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Your mood could be affected by your gut bacteria

Your mood could be affected by your gut bacteria. Within the past two decades, scientists have realized that gut bacteria can actually affect a person’s mood. According to a report in New Scientist, the path to discovery began in 2004 when a researcher at Kyushu University saw that mice who lacked microbes in their guts reacted abnormally to stress.

Unlike mice found in nature, these mice were raised in a sterile environment, and therefore lacked the valuable microbes found in the guts of wild mice. Without microbes, these lab-bred mice were left vulnerable to pathogens that would normally be fought off by the good bacteria in the gut. The team bred them to study the results of physical disease on microbe-lacking mice, however, they witnessed a surprising behavioral result as well.

The mice that lacked microbes spent less time with their fellow mice and had a more exaggerated response to stress in comparison to mice with the appropriate microbes. It almost looked as though the mice were depressed, as New Scientist reported. However, after researchers fed these mice a pathogen-free microbial mixture, the mice developed a normal stress response within mere days.

This connection between microbes and mood was then dubbed the gut-brain axis.

After this initial study, another study led by John Cryan and Ted Dinan of University College Cork discovered that the bacterium Lactobacillus rhamnosus has an anti-anxiety effect in mice.

“They became a lot more chilled out and relaxed. They behaved as if they were on Valium or Prozac,” Cryan said. “We looked at their brains and found widespread changes.”

To figure out how these findings related to humans, Cryan and Dinan gave normal mice a faecal transplant from a person with depression. The mice that received the transplant also developed depression-like symptoms, thus proving that the gut-brain axis discovered in mice translates to humans as well.

But it was still unclear how the gut-brain axis actually worked, according to New Scientist. Due to the blood-brain barrier, which prevents cells, particles, and some molecules from entering the brain, how could the neurotransmitters produced by microbes — which include dopamine and serotonin — affect the brain?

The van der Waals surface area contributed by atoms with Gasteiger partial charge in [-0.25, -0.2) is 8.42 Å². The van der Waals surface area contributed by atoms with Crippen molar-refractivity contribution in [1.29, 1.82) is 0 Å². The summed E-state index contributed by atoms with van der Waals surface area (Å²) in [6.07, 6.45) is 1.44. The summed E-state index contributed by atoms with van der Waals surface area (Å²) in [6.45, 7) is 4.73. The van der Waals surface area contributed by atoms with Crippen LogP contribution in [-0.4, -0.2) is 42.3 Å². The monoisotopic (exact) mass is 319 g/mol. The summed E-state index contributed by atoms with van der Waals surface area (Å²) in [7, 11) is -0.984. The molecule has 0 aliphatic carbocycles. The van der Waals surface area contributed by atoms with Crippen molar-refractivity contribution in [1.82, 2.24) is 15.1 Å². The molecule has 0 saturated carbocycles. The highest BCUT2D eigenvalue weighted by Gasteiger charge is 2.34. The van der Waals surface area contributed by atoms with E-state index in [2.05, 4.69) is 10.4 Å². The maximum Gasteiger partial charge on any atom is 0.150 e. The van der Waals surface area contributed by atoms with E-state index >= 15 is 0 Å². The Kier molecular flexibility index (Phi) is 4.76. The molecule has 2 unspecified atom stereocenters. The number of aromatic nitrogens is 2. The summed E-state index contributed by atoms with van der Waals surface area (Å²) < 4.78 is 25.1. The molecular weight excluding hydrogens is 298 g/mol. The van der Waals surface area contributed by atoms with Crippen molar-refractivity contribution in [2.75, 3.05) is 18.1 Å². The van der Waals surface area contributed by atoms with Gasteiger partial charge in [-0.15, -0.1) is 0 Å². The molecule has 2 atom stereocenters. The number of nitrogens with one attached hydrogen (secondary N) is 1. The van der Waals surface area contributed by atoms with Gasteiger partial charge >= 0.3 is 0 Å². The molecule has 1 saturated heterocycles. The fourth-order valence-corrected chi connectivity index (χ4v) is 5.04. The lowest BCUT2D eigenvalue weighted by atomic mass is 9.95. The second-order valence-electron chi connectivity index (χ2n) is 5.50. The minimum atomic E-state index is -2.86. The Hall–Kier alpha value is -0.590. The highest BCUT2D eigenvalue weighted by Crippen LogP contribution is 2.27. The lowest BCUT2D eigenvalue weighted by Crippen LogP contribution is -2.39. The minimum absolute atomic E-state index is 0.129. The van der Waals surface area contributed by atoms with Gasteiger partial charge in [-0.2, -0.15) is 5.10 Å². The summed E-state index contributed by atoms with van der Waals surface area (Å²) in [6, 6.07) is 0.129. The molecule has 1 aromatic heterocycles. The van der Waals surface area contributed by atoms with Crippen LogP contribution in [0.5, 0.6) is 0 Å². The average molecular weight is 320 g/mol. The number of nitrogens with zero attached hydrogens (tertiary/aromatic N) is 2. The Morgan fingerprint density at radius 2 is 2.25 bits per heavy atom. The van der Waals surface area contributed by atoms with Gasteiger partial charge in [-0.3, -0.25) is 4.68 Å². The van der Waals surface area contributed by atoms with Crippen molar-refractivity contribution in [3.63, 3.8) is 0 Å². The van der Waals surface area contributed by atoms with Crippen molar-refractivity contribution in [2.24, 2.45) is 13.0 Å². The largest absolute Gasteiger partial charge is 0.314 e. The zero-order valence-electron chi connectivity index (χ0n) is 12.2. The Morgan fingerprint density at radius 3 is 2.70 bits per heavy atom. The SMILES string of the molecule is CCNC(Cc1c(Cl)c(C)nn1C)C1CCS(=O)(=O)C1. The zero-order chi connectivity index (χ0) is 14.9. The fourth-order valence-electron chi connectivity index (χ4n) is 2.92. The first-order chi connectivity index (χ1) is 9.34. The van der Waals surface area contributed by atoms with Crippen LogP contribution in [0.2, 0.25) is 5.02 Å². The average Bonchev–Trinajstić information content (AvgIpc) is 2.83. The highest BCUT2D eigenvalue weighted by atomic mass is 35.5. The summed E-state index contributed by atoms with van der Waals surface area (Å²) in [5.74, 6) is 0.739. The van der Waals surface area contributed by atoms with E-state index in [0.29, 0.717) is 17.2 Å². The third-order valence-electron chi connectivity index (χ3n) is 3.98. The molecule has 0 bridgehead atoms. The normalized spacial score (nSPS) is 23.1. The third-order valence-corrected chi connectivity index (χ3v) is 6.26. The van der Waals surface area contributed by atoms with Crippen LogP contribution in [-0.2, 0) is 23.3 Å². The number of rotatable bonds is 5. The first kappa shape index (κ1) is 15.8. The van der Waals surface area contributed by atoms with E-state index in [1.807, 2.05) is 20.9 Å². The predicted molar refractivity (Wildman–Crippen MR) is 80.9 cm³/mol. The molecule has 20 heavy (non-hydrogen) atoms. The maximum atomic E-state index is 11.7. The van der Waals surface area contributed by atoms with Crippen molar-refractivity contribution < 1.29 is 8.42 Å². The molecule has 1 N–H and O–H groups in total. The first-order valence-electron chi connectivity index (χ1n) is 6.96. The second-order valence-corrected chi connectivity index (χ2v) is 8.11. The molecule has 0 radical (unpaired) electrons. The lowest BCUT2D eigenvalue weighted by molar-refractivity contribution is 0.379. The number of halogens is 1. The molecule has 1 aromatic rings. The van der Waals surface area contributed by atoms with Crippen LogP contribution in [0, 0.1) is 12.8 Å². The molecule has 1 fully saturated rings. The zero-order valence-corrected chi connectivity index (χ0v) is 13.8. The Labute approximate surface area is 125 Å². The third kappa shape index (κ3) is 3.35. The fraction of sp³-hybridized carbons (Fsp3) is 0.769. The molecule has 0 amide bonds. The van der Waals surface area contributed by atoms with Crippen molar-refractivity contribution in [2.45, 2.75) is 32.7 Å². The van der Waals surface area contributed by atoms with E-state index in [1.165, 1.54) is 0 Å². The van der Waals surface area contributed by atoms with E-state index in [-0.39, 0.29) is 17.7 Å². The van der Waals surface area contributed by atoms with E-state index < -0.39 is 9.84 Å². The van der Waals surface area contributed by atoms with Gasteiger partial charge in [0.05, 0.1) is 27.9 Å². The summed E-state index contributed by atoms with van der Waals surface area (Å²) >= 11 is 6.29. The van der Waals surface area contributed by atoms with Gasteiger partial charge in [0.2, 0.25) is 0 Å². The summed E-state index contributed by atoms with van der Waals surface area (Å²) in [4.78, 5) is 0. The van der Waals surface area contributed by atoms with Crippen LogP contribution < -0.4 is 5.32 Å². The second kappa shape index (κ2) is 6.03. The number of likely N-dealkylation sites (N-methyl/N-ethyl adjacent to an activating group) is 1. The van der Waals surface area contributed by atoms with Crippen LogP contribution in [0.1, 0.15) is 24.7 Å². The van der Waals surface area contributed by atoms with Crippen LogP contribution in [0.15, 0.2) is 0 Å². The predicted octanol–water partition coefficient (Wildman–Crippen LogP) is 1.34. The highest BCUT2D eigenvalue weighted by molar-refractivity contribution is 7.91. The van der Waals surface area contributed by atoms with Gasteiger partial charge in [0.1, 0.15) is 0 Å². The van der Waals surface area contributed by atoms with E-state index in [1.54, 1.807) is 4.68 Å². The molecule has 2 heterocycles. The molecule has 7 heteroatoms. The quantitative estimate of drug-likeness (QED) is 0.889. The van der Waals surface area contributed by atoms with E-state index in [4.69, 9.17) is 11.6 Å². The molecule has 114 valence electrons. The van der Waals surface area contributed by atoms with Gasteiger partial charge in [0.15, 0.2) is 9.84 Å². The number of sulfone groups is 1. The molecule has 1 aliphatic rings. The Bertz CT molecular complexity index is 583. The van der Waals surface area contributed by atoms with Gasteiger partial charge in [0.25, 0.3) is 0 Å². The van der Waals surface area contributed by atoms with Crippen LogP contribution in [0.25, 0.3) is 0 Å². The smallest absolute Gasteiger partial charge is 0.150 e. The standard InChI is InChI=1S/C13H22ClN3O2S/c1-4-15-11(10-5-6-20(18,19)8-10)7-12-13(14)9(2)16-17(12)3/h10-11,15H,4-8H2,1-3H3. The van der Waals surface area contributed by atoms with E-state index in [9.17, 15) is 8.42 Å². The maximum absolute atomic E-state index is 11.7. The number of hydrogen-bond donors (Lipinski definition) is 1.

In 2017, scientists discovered a special set of cells in the gut lining, which detect neurotransmitters produced by microbes and create a pulse in the vagus nerve, which connects the gut to the brain. Furthermore, more evidence suggests that gut microbes and their molecules can actually adjust the integrity of the blood-brain barrier, and can even influence the development of the brain within the first three years of a person’s life.

Therefore, the amount of gut bacteria one has can actually affect the way a person processes emotions. And as another 2017 study from the University of California, Los Angeles, concluded, consuming probiotics can improve one’s emotional processing and may even curb some symptoms of depression and anxiety.

“I do believe the data supports a role for microbes modulating how we feel,” lead researcher Kirsten Tillisch told New Scientist, but she cautioned that these studies show correlation between gut microbes and mood, not causation. 

Therefore, it’s possible that mood is affecting the microbes rather than the other way around.

In order to bring new probiotic-based mental health treatment to the mainstream, researchers must discover which microbes actually reside in the gut. To do so, a new technique of microbial research has been developed. It’s dubbed whole-genome shotgun sequencing and it can reportedly locate species and subspecies by analyzing every gene in a sample taken from an environment.

Whole-genome sequencing has already been used by researchers at KU Leuven in Belgium, who were able to view the microbes in the guts of over 1,000 people. By doing so, the team was able to report that people who were diagnosed with depression showed a reduced number of Coprococcus and Dialister bacteria.

“This new way of looking at brain health is literally turning things upside down,” Cryan told New Scientist.

By Olivia Harvey, Staff Writer

Image Credit: Shutterstock/T. L. Furrer

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